Break down academic silos: adopt a “non-disciplinary” approach

Solving societal problems such as climate change may require dismantling rigid academic boundaries, so researchers from different disciplines can work together collaboratively – through an “undisciplinary” approach, suggests a new study from Cornell.

Instead of rallying around a specific mission, it is better to integrate a human approach and focus on the process to find solutions. The work was published May 16 in Nature’s Humanities and Social Sciences Communications.

“The topic of research is remarkably unimportant as a motivation to engage in collaboration, which runs counter to relying on engagement simply around a significant crisis such as climate change. “said co-author Johannes Lehmann, Cornell Liberty Hyde Bailey Professor, School of Integrative Plant Sciences Section of Soil and Crop Sciences, College of Agriculture and Life Sciences.

Colors projected onto a 3D screen convey a captivating intersection of arts and sciences, during an exhibition last October at the Soil Factory.

“Effective collaboration between disciplines is much more about tackling problems, finding a common way to interact. It was intriguing,” he said. “In academia, we may want to question how ‘disciplines’ constrain a common vision.”

In the article, the authors tell how the Soil Factory, a large, unremarkable warehouse on the southern outskirts of Ithaca, became a place of collaboration in 2021 for students, scientists, artists and everyone else.

The Soil Factory – once a veritable soil factory – has hosted classes, art installations and exhibits, experiments on the circular economy of bionutrients, Friday night film screenings, trade shows, talks, concerts in outdoors and round tables. It dissolved academic boundaries and participants began to have conversations about scientific perspectives and community engagement.

Through unstructured workshops, the authors found that who participates tends to be less important than how they interact.

“It’s refreshing to be in spaces with people who aim to cross boundaries in their work,” said co-author Verity Platt, professor and chair of the Classics Department at the College of Arts and Sciences, who is interested in environmental humanities. .

Traveling between science and the arts is inspiring. “Since working on ancient Greece and Rome, crossing those boundaries helps me think about bigger questions,” Platt said. “And it’s helped me better reach students who are majoring in science – but who may be interested in the arts and humanities.”

For Rebecca J. Nelson, professor, School of Integrative Plant Science and the Department of Global Development (CALS), one of the first researchers behind the concept of Soil Factory, the factory is a node in a much larger network.

“Our network in and around Ithaca has brought together a wonderful and diverse cast of characters, who come together to work on different things for different reasons, with intersecting interests around environmental issues and a willingness to explore and learn about each other,” Nelson said. .

“A theme that intrigues me – and many of the scientists and artists who spend time at the Soil Factory – has to do with excreta (human waste) and the circular economy of bionutrients,” Nelson said. “It’s a taboo subject that has a lot of potential to respond to a roar of contemporary crises. Our local network connects to a global network that actively engages people in the United States, India, Kenya and elsewhere.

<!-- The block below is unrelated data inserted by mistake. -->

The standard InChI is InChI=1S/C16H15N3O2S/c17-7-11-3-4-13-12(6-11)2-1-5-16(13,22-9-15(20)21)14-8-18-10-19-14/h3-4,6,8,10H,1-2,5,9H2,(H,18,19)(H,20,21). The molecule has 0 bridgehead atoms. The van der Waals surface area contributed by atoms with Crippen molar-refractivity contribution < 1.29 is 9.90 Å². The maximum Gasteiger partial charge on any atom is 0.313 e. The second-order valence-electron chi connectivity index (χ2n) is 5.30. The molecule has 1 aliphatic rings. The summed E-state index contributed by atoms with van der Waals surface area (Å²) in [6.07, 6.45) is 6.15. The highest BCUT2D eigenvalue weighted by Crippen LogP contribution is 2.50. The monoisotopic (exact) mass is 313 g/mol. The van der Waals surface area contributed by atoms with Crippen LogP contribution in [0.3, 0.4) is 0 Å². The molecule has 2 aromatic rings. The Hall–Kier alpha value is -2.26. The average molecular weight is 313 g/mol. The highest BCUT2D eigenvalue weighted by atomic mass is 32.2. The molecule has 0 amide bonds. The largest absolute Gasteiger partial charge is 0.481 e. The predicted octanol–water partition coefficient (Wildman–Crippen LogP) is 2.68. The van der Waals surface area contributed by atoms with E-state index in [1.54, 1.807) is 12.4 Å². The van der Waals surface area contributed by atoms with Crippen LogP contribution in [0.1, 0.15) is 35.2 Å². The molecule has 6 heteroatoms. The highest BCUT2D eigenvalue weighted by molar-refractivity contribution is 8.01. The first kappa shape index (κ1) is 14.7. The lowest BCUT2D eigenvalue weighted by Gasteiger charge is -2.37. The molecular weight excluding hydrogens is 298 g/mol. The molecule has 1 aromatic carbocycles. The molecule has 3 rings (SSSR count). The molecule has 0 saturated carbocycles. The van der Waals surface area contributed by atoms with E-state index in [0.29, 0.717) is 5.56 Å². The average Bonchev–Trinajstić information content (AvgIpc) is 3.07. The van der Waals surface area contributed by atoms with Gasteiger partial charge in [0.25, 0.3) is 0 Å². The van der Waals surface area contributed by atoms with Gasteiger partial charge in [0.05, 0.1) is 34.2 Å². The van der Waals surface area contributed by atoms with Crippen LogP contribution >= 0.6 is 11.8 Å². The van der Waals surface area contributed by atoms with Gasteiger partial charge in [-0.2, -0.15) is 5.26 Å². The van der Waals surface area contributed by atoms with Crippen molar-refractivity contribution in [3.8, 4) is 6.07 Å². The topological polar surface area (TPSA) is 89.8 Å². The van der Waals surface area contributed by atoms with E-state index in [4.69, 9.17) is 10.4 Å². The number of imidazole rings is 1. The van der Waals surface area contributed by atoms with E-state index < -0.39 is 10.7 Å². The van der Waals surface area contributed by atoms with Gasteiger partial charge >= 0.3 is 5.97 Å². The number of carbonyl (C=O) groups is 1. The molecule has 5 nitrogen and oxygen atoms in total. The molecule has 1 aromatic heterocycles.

To test the impact of undisciplinary approaches as drivers of engagement, after the workshops, the researchers confirmed their findings at the Soil Factory experimental center. Lehmann said the results clarified the importance of synchronous and asynchronous interactions in a common space – like the Soil Factory – large enough to allow an unimpeded flow of ideas.

“Our process suggests that universities could benefit from tolerating a more porous structure on behalf of their faculty, staff, student body, and especially surrounding communities,” Lehmann said. Learning, sharing, and catalytic social and intellectual action were supposed to have emerged from the university.

Lehmann said, “The trick to getting diverse stakeholders from different disciplines to break down academic silos is decentralization, dispersion, and indiscipline.”

In addition to Lehmann, Platt and Nelson, the article, “Undisciplining the University Through Shared Purpose, Practice and Place”, was co-authored by Andrew Freiband, Artists Literacies Institute, Queens; Noliwe Rooks, formerly Associate Professor at Cornell, now Professor and Department Chair, African Studies, Brown University; and Nathaniel Stern, Professor of Art and Design and Mechanical Engineering, University of Wisconsin, Milwaukee.

Cornelian co-authors are: Katherine L. Dickin, associate professor, Department of Public Health and Ecosystems, College of Veterinary Medicine; Mitchell Glass, Lecturer in Landscape Architecture (CALS) and Urban and Regional Planning at the College of Architecture, Art and Urban Planning; Michael Gore, Professor and Chair, School of Integrative Plant Science (CALS); Juan Hinestroza, Rebecca Q. Morgan ’60 Professor of Fiber Science and Apparel Design, College of Human Ecology; and Aaron Sachs, Professor of History (A&S).

Dickin, Glass, Gore, Hinestroza, Lehmann, Nelson, Platt, and Sachs are faculty members of the Cornell Atkinson Center for Sustainability, which funded this work.

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